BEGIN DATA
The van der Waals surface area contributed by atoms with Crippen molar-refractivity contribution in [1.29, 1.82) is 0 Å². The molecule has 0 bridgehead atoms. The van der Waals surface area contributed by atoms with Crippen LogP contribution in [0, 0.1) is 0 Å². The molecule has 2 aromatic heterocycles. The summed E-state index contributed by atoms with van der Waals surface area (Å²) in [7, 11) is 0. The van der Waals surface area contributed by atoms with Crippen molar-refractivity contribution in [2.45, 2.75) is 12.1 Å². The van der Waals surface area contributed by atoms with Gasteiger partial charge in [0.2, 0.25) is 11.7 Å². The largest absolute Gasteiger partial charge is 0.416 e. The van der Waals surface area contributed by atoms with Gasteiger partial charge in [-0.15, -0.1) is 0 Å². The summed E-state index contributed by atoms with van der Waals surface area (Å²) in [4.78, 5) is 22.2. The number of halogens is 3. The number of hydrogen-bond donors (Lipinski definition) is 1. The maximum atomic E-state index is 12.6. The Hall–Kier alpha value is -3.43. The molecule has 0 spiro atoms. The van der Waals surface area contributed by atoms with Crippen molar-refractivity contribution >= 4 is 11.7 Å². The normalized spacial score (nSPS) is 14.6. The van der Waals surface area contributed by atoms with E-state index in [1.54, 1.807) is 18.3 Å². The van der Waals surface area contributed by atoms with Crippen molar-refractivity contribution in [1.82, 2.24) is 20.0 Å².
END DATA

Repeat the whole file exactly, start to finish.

The van der Waals surface area contributed by atoms with Crippen molar-refractivity contribution in [1.29, 1.82) is 0 Å². The molecule has 0 bridgehead atoms. The van der Waals surface area contributed by atoms with Crippen LogP contribution in [0, 0.1) is 0 Å². The molecule has 2 aromatic heterocycles. The summed E-state index contributed by atoms with van der Waals surface area (Å²) in [7, 11) is 0. The van der Waals surface area contributed by atoms with Crippen molar-refractivity contribution in [2.45, 2.75) is 12.1 Å². The van der Waals surface area contributed by atoms with Gasteiger partial charge in [0.2, 0.25) is 11.7 Å². The largest absolute Gasteiger partial charge is 0.416 e. The van der Waals surface area contributed by atoms with Gasteiger partial charge in [-0.15, -0.1) is 0 Å². The summed E-state index contributed by atoms with van der Waals surface area (Å²) in [4.78, 5) is 22.2. The number of halogens is 3. The number of hydrogen-bond donors (Lipinski definition) is 1. The maximum atomic E-state index is 12.6. The Hall–Kier alpha value is -3.43. The molecule has 0 spiro atoms. The van der Waals surface area contributed by atoms with Crippen molar-refractivity contribution >= 4 is 11.7 Å². The normalized spacial score (nSPS) is 14.6. The van der Waals surface area contributed by atoms with E-state index in [1.54, 1.807) is 18.3 Å². The van der Waals surface area contributed by atoms with Crippen molar-refractivity contribution in [1.82, 2.24) is 20.0 Å².